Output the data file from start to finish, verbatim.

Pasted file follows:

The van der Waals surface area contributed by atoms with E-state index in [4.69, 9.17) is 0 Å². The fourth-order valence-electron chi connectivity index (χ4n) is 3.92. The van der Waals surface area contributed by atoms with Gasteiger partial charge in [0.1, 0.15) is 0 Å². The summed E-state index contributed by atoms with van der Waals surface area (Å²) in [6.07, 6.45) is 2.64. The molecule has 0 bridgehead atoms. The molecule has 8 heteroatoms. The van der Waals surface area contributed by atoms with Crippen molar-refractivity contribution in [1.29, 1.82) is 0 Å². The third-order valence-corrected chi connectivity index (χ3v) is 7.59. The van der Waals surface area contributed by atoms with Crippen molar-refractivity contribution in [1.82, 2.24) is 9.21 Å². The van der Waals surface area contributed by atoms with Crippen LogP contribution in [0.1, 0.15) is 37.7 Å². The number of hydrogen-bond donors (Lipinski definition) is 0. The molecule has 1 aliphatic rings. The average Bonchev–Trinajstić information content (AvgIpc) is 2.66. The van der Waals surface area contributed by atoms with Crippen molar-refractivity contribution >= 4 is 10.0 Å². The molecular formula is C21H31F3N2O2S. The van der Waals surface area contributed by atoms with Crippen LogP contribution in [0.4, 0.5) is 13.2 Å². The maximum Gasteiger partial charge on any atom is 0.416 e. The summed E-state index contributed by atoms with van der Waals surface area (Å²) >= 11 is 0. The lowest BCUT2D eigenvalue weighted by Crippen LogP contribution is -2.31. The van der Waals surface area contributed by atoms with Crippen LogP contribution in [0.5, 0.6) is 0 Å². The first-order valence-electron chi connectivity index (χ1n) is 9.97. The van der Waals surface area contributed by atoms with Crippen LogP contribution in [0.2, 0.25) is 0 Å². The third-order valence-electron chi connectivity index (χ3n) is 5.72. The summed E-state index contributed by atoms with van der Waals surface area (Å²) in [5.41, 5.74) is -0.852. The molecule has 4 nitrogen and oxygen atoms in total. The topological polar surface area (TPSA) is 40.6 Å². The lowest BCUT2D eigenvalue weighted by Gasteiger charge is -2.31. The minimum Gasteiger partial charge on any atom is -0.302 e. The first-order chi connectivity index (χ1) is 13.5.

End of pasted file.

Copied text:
The van der Waals surface area contributed by atoms with E-state index in [4.69, 9.17) is 0 Å². The fourth-order valence-electron chi connectivity index (χ4n) is 3.92. The van der Waals surface area contributed by atoms with Gasteiger partial charge in [0.1, 0.15) is 0 Å². The summed E-state index contributed by atoms with van der Waals surface area (Å²) in [6.07, 6.45) is 2.64. The molecule has 0 bridgehead atoms. The molecule has 8 heteroatoms. The van der Waals surface area contributed by atoms with Crippen molar-refractivity contribution in [1.29, 1.82) is 0 Å². The third-order valence-corrected chi connectivity index (χ3v) is 7.59. The van der Waals surface area contributed by atoms with Crippen molar-refractivity contribution in [1.82, 2.24) is 9.21 Å². The van der Waals surface area contributed by atoms with Crippen LogP contribution in [0.1, 0.15) is 37.7 Å². The number of hydrogen-bond donors (Lipinski definition) is 0. The molecule has 1 aliphatic rings. The average Bonchev–Trinajstić information content (AvgIpc) is 2.66. The van der Waals surface area contributed by atoms with Crippen molar-refractivity contribution >= 4 is 10.0 Å². The molecular formula is C21H31F3N2O2S. The van der Waals surface area contributed by atoms with Crippen LogP contribution in [0.4, 0.5) is 13.2 Å². The maximum Gasteiger partial charge on any atom is 0.416 e. The summed E-state index contributed by atoms with van der Waals surface area (Å²) >= 11 is 0. The lowest BCUT2D eigenvalue weighted by Crippen LogP contribution is -2.31. The van der Waals surface area contributed by atoms with Crippen LogP contribution in [0.5, 0.6) is 0 Å². The first-order valence-electron chi connectivity index (χ1n) is 9.97. The van der Waals surface area contributed by atoms with Crippen LogP contribution in [0.2, 0.25) is 0 Å². The third-order valence-electron chi connectivity index (χ3n) is 5.72. The summed E-state index contributed by atoms with van der Waals surface area (Å²) in [5.41, 5.74) is -0.852. The molecule has 4 nitrogen and oxygen atoms in total. The topological polar surface area (TPSA) is 40.6 Å². The lowest BCUT2D eigenvalue weighted by Gasteiger charge is -2.31. The minimum Gasteiger partial charge on any atom is -0.302 e. The first-order chi connectivity index (χ1) is 13.5.